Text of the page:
The text of the regulation on information accompanying the transfer of crypto funds – the so-called Travel Rule – has recently been approved by the European Parliament.
This will include crypto assets (Transfer of Funds Regulation).
The measure is part of the EU’s anti-money laundering package and, together with the regulation on cryptoassets (MiCA), is intended to complete the regulatory framework applicable to cryptocurrency-related services.
The regulation aims to ensure that the transfer of crypto-assets can be tracked and therefore suspicious transactions can be blocked by operators, thereby reducing the risk of money laundering or terrorist financing.
To achieve this goal, the agreement provides for the extension of the so-called travel rule to crypto-asset transactions.
What is the so-called travel rule and what does it have to do with crypto?
The Travel Rule is a measure applied in the banking and financial sector, according to which information about the originator and beneficiary must be included in the data accompanying the (money) transfer and must be retained by both parties to the transaction.
As a result, crypto-asset service providers (CASPs) will be required to provide such originator and beneficiary information to the relevant authorities.
Consequences for crypto operators
The application of the so-called travel rule requires crypto operators to verify the origin of funds in all transactions in which they are involved, regardless of the value of the transaction.
This means, for example, that when a user makes a transaction using a wallet held at an exchange, the operator is required to transfer certain information about the identity of the executor, including the address of his or her wallet on the blockchain.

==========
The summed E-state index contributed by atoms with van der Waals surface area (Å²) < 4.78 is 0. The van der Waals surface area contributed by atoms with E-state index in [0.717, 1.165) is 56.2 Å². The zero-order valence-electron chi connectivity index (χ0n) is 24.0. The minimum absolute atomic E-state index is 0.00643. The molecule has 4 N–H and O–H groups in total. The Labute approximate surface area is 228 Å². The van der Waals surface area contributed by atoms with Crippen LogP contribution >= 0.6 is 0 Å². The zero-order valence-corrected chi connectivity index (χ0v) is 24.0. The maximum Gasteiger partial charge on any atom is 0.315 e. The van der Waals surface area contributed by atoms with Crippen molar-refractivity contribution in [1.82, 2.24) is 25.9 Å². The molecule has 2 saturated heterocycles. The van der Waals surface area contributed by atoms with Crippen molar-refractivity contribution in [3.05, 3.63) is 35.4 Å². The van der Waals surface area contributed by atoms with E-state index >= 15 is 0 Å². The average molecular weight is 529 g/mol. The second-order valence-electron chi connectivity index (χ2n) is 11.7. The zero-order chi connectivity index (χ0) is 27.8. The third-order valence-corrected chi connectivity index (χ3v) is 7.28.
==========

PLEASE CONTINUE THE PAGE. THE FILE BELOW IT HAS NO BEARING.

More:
In turn, the receiving exchange is required to verify that all the information required by the regulation is correctly transferred. This is to determine the origin of the funds and assess whether restrictive measures and/or other anti-money laundering and/or anti-terrorism measures can be applied.
The new rules also apply to marketplaces for non-fungible tokens, but only if such NFTs qualify as crypto assets under MiCA.
In addition, an important innovation concerns unhosted wallets, i.e. wallets whose private keys are held by the owners themselves, when interacting with wallets hosted by a crypto operator.
When a customer of the crypto operator receives an amount of crypto assets from an unhosted wallet, the crypto operator is required to obtain information about the identity of the executor.
In addition, if the amount so transferred is 1,000 euros or more, the operator is required to verify the actual identity of the person controlling the wallet.
On the other hand, the application of this rule is excluded where the transfer of crypto assets is made between two individuals without the involvement of an authorized crypto operator (e.g. in the case where two people send bitcoin to each other via their wallets).
What are the next steps?
The adoption of the Regulation imposes important obligations on crypto operators, which will complement those set out in the MiCA Regulation adopted at the same time by the European Parliament.
The two regulations will thus complement each other in order to define the broadest possible set of rules for the activities of crypto operators.
Specifically, MiCA will create, among other things, a registry of operators that do not comply with European regulations and with whom European operators will not be allowed to interact.